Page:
Volume 12 Supplement 1

Clinical Trials Methodology Conference 2011

Open Access

Maximising adherence to study protocol within pharmaco-rehabilitation clinical trials

  • Suzanne Hartley1Email author,
  • Sharon Ruddock1,
  • Bipin Bhakta2,
  • John Pearn2,
  • Lorna Barnard1,
  • Alison Fergusson1,
  • Dean Langan1 and
  • Amanda Farrin1
Trials201112(Suppl 1):A133

https://doi.org/10.1186/1745-6215-12-S1-A133

Published: 13 December 2011

Background

The Dopamine Augmented Rehabilitation in Stroke (DARS) trial is a double-blind placebo controlled trial investigating impact of co-careldopa/placebo in combination with routine NHS occupational/physical therapy on functional outcome in people with acute stroke. The trial involves participants taking Investigational Medicinal Product (IMP)/placebo prior to therapy sessions while in the acute stroke unit and following hospital discharge

Stroke survivors may have significant residual impairments such as weakness, aphasia, visual disturbance, cognitive problems and mood disorders which may affect their ability to comply with DARS medication/therapy schedule.

Objectives

To identify issues in adherence and retention to medication/therapy schedule and implement processes to maximise compliance across hospital and community settings.

Methods

Key aspects of compliance with the medication/therapy schedule included (a) ensuring IMP packaging was clear and useable by people with hemiparesis; (b) IMP was taken at the correct time in relation to therapy intervention.

Packaging & labelling

We involved 19 stroke survivors in small group discussions about different aspects of IMP labelling and packaging. Different examples of IMP packaging(developed using NPSA guidance) were presented and preferences/opinions were obtained through standardised questionnaires.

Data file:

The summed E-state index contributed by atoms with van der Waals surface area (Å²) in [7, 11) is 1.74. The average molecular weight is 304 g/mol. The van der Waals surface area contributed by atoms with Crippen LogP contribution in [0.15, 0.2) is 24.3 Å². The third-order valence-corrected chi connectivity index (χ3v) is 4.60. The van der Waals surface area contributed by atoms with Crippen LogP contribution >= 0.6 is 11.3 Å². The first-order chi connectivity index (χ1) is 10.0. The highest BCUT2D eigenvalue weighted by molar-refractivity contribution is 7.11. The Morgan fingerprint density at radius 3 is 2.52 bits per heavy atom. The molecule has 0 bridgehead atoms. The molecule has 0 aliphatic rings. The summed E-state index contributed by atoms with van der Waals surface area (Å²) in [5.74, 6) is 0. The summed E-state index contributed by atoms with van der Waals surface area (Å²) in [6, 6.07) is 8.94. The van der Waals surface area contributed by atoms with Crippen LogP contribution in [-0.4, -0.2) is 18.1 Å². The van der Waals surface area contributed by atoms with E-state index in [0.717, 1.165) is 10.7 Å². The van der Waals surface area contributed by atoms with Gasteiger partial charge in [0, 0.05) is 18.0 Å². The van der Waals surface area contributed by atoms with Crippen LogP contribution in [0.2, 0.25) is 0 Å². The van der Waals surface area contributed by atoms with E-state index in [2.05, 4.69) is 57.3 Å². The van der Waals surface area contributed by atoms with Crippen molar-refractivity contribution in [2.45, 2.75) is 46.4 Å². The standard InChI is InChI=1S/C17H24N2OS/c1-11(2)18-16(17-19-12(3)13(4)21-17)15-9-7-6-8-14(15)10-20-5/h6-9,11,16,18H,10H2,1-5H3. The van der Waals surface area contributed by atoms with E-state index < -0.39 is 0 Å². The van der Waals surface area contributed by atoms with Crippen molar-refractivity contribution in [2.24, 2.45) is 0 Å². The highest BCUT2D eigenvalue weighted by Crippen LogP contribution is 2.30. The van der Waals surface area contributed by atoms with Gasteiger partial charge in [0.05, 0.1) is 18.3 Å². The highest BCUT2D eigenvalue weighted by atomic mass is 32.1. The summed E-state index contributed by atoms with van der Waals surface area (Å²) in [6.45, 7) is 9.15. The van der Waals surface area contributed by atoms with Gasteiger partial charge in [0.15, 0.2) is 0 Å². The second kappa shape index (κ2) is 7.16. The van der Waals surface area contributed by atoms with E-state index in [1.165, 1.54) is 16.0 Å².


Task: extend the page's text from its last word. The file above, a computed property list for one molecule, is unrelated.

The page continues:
Compliance with therapy / medication schedule

We developed a DVD for the participant/carers to view in their home environment to provide an audio visual aid to supplement the Patient Information Sheet. The DVD included voice over explaining trial processes in particular the therapy/IMP schedule, safety issues and contact details. IMP/therapy schedule compliance was also discussed with community therapists.

Results

The patient feedback was incorporated into IMP packaging to allow one handed opening and prompts for adherence to IMP schedule.

The DVD content is presented in a manner accessible to patients with aphasia or hemisensory neglect and uses graphics to illustrate abstract concepts such as randomisation. The DVD will be given to trial participants as part of the recruitment information pack.

A process has been implemented for the therapist (a) to call the patient 45 minutes before the therapy session to remind the patient to take their IMP and (b) to conduct a compliance check at each therapy session.

Conclusions

The trial opened to recruitment in May 2011. An evaluation of the above approaches has been build into the trial follow up outcome visits. Recruitment, adherence to trial protocol and patient satisfaction with information provided will be used as outcomes to judge impact of above strategies.

Declarations

Acknowledgements

This abstract is being presented on behalf of the DARS Trial Management Group.

Authors’ Affiliations

(1)
Clinical Trials Research Unit, University of Leeds
(2)
Academic Department of Rehabilitation Medicine, University of Leeds

Copyright

© Hartley et al; licensee BioMed Central Ltd. 2011

This article is published under license to BioMed Central Ltd. This is an open access article distributed under the terms of the Creative Commons Attribution License (http://creativecommons.org/licenses/by/2.0), which permits unrestricted use, distribution, and reproduction in any medium, provided the original work is properly cited.

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